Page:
The amaryllis is a flowering bulb that will grow in gardens, flower beds or in pots. Available in a wide range of colors from white, pinks, reds and mixes of all three, these plants can reach up to 2 feet in height and may produce 6 flowers per stalk. Amaryllis is hardy, sometimes flowering for up to 75 years; yet it is still susceptible to annoying pests that can damage the plant.
Chewed leaves indicate that your amaryllis has been discovered by caterpillars. These pests will attack your plant between June and August and will devour all of the leaves over a four to five day span. Manually removing caterpillars often works if the infestation is not extensive. An application of 0.02 percent endosulfan, 0.02 percent cypermethrin or 0.02 percent parathion should eliminate caterpillars from your garden in about two days.
Commonly called thunder flies, these tiny, cigar-shaped insects cause harm and damage to your amaryllis flower. Thrips suck juice from the leaves, stalks and flowers of the amaryllis and are often to blame when the amaryllis fails to bloom. They may spend their entire life span on the head of a flower and are active during the day or night. Control thrips by applying a weekly coating of dust containing chlordane or dieldrin. An application of 0.02 percent endosulfan or an 0.05 percent solution of dimethoate will can also be used to eliminate thrips.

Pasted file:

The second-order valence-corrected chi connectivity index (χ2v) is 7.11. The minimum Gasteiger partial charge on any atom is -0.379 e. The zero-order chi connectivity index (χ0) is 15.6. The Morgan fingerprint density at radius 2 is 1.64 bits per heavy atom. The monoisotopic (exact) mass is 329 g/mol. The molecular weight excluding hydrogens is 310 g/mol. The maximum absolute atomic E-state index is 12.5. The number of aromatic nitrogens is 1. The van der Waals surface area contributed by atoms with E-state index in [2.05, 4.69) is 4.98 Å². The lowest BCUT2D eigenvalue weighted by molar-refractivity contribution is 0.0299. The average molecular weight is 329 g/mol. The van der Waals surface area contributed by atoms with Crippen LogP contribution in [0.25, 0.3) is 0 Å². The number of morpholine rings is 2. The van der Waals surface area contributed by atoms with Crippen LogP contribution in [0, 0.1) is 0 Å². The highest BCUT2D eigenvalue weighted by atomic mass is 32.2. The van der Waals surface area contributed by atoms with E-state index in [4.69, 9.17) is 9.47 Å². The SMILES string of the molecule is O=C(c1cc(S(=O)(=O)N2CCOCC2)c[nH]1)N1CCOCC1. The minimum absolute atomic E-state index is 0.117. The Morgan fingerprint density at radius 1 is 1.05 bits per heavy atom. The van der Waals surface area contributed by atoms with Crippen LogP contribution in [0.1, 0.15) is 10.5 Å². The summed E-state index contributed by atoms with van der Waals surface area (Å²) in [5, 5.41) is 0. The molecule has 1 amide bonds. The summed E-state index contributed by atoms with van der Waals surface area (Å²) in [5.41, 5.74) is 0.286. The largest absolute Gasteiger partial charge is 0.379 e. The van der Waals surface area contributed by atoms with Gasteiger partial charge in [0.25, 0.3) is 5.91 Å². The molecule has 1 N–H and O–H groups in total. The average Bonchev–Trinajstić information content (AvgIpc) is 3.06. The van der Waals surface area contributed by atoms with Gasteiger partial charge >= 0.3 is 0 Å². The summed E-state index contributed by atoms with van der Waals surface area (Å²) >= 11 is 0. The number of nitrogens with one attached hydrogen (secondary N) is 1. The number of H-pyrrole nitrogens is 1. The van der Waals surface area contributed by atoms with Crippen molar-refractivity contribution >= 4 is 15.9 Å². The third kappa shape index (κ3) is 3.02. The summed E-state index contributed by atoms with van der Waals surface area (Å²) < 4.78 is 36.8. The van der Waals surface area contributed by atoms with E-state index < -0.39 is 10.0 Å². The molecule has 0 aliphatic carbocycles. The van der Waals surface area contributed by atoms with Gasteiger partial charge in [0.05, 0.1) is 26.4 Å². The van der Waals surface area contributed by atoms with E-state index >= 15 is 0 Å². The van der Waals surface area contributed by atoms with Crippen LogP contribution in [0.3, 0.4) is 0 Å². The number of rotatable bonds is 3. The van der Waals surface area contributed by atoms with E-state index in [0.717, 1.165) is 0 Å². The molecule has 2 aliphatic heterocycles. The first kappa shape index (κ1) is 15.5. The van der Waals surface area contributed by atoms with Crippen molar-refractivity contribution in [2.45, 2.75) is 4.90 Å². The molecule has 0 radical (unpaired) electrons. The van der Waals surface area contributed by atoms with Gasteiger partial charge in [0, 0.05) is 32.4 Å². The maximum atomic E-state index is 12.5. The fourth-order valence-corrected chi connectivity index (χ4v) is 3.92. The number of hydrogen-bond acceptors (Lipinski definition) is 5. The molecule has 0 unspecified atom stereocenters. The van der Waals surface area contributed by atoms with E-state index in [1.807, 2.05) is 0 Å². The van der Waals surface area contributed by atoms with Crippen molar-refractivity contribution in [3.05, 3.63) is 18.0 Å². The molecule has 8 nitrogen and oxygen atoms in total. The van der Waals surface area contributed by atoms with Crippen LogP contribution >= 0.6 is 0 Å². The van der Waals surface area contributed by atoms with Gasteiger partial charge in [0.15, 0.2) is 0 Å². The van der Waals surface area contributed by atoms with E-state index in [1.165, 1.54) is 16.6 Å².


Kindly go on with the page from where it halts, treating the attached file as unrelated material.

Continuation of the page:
Found on many plants, aphids can attack your amaryllis plant and will destroy your flower if they are not immediately controlled. Aphids are small insects that are known to reproduce quickly. They are brown, green, yellow, red, black or brown in color, and they feed on your amaryllis by sucking the sap from the leave surface. Aphids produce sticky waste substance called honeydew that will coat the leaves and stems of your amaryllis plant. Catch aphids early by checking your plant regularly; inspect the undersides of leaves for aphid several times a week. Rid your amaryllis of aphids by spraying garden flowers with a hose. Once they are dislodged from the flower, most aphids cannot return to the plant. Kill aphids by spraying a solution of 2 tsp. dish soap and 1 qt. of luke warm water on your plant. The soap removes the protective coating on the aphids and causes them to die of dehydration.
Spider mites cause tissue damage and suck the sap from your amaryllis flowers. Spider mites are small and red, brown, yellow or green and are difficult to see with the naked eye. They make webs on your plants leaves and flowers, which protects them and their eggs from natural enemies. Signs of infestation are leaves that are marked with brown flecks. Leaves become discolored and fall off--if infestation is severe your amaryllis may die. Spider mites are difficult to control and remove, but there are pesticides that are made specifically for spider mites. Insecticidal soaps and horticultural oils can be used to help rid plants of spider mites. Propargite (omite) sprayed at a 0.01 percent concentration is effective when used regularly.